Wire-Arm Chandeliers

Exceptional early American lighting is still made by craftspeople like Chris Burda, owner of Period Lighting Fixtures in Clarksburg, Massachusetts.
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Exceptional early American lighting is still made by craftspeople like Chris Burda, owner of Period Lighting Fixtures in Clarksburg, Massachusettes. (Photo: Kindra Clineff)

His designs are faithful reproductions—not quite replicas, as they are wired for electricity. (They can be made for use with candles.) The fixtures are designed to fit into historic homes: The painted finish is built up and lightly distressed, the hand-mixed glaze colors compatible with period pigments. An aged tin finish is used on wire arms and bobeches.

“Company research has determined that early American lighting was made of tin, wood, and iron,” Burda says. “Turned wooden chandeliers were painted, and had arms made of tin and wire. Only the wealthiest colonists imported silver, crystal, and glass fixtures.”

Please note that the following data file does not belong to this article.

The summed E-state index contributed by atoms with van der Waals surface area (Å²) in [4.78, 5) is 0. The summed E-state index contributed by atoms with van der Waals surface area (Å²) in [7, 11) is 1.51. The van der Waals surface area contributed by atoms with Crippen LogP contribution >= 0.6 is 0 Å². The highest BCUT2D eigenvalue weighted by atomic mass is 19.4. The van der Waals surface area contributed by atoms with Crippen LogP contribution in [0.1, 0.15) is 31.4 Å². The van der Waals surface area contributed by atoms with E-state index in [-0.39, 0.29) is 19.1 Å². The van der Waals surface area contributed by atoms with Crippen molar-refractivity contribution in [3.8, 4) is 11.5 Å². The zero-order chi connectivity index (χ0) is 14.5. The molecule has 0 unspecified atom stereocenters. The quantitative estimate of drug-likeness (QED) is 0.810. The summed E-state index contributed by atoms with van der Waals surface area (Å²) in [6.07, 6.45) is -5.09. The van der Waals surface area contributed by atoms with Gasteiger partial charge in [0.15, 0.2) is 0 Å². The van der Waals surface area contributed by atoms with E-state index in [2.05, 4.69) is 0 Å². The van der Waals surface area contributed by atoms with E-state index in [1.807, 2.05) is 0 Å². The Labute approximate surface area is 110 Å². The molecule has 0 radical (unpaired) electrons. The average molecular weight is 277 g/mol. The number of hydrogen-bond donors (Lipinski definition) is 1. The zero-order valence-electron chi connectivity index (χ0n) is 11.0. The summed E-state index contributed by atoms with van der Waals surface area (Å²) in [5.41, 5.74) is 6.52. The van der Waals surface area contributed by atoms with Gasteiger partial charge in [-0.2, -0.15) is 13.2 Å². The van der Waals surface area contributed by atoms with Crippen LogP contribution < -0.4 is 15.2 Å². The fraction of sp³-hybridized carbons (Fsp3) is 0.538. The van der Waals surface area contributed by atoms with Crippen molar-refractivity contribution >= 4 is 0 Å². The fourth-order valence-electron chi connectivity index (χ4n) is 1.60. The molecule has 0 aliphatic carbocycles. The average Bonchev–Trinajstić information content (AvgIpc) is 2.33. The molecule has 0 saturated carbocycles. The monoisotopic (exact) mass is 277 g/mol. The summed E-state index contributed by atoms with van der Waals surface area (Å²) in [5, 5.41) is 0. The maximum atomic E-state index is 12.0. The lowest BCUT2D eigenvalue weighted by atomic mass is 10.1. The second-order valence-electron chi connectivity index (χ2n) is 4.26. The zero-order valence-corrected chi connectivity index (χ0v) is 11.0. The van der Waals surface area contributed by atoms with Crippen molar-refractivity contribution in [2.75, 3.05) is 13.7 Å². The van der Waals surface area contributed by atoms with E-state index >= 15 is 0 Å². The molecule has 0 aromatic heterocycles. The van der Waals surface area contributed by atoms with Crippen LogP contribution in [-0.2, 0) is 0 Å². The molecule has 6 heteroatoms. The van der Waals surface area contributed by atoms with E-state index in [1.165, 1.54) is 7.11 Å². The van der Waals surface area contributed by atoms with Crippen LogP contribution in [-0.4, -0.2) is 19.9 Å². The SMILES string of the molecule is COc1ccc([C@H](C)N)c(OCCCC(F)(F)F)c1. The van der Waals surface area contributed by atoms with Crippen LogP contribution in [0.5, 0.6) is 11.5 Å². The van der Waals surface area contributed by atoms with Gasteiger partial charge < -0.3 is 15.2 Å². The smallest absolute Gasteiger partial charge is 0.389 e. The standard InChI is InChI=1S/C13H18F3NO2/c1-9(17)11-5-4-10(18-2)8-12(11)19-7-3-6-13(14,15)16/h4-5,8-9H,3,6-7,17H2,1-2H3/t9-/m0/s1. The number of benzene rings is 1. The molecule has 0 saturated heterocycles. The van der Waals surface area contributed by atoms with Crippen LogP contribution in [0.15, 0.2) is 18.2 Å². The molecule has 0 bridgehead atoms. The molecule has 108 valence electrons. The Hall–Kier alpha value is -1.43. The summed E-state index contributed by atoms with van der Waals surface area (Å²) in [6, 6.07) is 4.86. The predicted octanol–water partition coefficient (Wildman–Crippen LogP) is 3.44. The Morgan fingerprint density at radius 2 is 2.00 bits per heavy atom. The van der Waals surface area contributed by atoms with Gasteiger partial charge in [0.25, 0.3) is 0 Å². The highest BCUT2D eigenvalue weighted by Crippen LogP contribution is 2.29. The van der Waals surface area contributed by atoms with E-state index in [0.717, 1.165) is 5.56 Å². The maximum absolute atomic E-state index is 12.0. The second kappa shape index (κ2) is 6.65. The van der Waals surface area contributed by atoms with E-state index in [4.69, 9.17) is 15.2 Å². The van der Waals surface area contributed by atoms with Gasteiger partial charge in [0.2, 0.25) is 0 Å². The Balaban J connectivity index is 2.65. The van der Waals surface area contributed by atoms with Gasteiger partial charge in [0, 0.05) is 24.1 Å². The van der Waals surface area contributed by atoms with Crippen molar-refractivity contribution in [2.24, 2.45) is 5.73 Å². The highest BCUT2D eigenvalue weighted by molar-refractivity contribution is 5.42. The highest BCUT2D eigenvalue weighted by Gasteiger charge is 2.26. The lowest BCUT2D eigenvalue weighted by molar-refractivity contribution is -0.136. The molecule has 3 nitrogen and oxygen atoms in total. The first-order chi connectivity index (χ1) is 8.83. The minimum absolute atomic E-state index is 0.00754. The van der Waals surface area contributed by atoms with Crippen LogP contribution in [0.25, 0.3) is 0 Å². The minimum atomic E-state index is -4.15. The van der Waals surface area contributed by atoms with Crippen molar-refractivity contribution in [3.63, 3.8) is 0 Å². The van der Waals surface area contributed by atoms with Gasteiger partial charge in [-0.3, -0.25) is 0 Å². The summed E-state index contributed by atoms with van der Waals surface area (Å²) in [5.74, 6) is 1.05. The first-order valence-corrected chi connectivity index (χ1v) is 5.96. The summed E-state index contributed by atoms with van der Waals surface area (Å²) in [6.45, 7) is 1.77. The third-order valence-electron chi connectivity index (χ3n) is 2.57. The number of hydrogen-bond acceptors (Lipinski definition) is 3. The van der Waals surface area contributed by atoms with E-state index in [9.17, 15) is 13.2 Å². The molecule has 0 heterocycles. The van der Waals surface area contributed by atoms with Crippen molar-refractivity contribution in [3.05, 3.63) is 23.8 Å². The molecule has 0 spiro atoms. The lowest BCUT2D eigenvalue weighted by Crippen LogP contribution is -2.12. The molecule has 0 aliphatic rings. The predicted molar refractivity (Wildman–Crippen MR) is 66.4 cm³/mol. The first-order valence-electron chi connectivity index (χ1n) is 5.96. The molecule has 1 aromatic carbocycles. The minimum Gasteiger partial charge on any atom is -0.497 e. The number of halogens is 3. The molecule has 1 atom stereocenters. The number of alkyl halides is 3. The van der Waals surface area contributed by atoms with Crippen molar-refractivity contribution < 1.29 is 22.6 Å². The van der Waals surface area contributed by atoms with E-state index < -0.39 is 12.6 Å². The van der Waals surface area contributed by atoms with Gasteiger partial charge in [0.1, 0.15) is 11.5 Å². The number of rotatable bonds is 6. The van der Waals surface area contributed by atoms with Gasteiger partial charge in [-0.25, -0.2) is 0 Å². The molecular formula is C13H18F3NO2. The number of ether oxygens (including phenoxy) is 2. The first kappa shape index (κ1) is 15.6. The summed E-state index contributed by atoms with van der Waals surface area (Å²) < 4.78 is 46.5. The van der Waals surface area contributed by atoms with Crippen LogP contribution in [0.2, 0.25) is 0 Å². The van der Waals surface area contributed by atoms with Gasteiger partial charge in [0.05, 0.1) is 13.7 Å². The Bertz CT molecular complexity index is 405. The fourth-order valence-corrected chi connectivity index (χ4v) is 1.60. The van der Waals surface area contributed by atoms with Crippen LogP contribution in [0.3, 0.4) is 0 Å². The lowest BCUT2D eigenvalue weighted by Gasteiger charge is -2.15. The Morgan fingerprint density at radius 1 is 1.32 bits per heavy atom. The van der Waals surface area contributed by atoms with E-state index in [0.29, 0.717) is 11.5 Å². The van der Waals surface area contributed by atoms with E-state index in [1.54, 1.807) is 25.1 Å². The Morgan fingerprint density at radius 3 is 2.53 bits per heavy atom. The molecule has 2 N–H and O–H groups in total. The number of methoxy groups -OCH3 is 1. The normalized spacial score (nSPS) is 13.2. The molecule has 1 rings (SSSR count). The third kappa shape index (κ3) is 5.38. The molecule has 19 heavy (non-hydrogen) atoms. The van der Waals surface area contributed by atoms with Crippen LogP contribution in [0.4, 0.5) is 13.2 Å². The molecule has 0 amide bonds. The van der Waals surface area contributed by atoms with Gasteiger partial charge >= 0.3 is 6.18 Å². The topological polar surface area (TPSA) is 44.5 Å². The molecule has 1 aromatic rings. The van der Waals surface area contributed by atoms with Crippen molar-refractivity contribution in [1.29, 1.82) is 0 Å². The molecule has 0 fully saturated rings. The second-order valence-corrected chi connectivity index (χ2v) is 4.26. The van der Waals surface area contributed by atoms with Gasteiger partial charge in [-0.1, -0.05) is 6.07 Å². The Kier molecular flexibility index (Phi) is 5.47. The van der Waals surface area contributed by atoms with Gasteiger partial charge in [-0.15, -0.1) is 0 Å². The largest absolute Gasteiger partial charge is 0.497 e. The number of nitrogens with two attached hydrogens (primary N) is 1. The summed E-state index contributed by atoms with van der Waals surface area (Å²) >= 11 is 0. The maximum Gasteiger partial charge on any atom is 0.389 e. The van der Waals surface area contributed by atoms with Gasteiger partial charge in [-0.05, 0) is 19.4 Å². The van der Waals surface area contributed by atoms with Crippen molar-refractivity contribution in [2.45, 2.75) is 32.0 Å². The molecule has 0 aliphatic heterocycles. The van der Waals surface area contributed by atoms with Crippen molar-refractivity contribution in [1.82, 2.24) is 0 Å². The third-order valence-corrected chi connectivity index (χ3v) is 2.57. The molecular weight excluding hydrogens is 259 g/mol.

Many of his fixtures are licensed and authenticated by historical societies and museums. Every fixture is entirely handmade, often with the same hand tools that an 18th-century craftsman would have used. Shown here is model C173-6, with a painted, lathe-turned wood body and six wire arms. Candelabra sockets are concealed by hand-dipped wax covers. Period Lighting Fixtures, (800) 828-6990, periodlighting.com

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